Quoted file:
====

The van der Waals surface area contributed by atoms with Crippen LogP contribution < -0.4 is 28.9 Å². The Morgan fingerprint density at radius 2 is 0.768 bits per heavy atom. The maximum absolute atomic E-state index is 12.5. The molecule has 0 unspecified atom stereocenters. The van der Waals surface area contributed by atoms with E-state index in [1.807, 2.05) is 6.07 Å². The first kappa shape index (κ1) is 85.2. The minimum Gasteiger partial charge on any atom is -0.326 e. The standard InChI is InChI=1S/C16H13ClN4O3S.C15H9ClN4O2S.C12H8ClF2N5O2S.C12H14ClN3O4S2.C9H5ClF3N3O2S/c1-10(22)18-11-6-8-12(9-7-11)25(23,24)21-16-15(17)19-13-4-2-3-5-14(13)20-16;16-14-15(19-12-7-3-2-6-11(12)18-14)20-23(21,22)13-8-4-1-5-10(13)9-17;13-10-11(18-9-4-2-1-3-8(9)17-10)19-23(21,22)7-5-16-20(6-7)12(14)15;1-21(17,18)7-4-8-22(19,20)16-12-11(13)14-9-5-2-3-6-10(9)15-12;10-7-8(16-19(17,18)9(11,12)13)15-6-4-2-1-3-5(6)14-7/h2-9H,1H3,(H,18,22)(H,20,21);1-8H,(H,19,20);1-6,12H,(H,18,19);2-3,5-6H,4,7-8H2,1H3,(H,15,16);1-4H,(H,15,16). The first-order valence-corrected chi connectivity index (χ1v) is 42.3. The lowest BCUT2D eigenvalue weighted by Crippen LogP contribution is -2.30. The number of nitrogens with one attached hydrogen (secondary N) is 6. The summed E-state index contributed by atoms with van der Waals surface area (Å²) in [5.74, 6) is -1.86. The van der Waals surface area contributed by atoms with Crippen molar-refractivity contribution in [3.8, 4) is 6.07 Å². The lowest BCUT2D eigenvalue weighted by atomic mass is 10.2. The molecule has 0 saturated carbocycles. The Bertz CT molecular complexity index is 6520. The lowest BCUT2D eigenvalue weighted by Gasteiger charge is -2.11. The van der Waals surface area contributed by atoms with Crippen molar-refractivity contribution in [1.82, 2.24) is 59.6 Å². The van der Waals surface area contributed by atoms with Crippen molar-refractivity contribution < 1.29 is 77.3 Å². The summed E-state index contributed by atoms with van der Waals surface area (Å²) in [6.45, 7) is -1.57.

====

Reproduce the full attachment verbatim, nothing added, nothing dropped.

The van der Waals surface area contributed by atoms with Crippen LogP contribution < -0.4 is 28.9 Å². The Morgan fingerprint density at radius 2 is 0.768 bits per heavy atom. The maximum absolute atomic E-state index is 12.5. The molecule has 0 unspecified atom stereocenters. The van der Waals surface area contributed by atoms with E-state index in [1.807, 2.05) is 6.07 Å². The first kappa shape index (κ1) is 85.2. The minimum Gasteiger partial charge on any atom is -0.326 e. The standard InChI is InChI=1S/C16H13ClN4O3S.C15H9ClN4O2S.C12H8ClF2N5O2S.C12H14ClN3O4S2.C9H5ClF3N3O2S/c1-10(22)18-11-6-8-12(9-7-11)25(23,24)21-16-15(17)19-13-4-2-3-5-14(13)20-16;16-14-15(19-12-7-3-2-6-11(12)18-14)20-23(21,22)13-8-4-1-5-10(13)9-17;13-10-11(18-9-4-2-1-3-8(9)17-10)19-23(21,22)7-5-16-20(6-7)12(14)15;1-21(17,18)7-4-8-22(19,20)16-12-11(13)14-9-5-2-3-6-10(9)15-12;10-7-8(16-19(17,18)9(11,12)13)15-6-4-2-1-3-5(6)14-7/h2-9H,1H3,(H,18,22)(H,20,21);1-8H,(H,19,20);1-6,12H,(H,18,19);2-3,5-6H,4,7-8H2,1H3,(H,15,16);1-4H,(H,15,16). The first-order valence-corrected chi connectivity index (χ1v) is 42.3. The lowest BCUT2D eigenvalue weighted by Crippen LogP contribution is -2.30. The number of nitrogens with one attached hydrogen (secondary N) is 6. The summed E-state index contributed by atoms with van der Waals surface area (Å²) in [5.74, 6) is -1.86. The van der Waals surface area contributed by atoms with Crippen molar-refractivity contribution in [3.8, 4) is 6.07 Å². The lowest BCUT2D eigenvalue weighted by atomic mass is 10.2. The molecule has 0 saturated carbocycles. The Bertz CT molecular complexity index is 6520. The lowest BCUT2D eigenvalue weighted by Gasteiger charge is -2.11. The van der Waals surface area contributed by atoms with Crippen molar-refractivity contribution in [1.82, 2.24) is 59.6 Å². The van der Waals surface area contributed by atoms with Crippen molar-refractivity contribution < 1.29 is 77.3 Å². The summed E-state index contributed by atoms with van der Waals surface area (Å²) in [6.45, 7) is -1.57.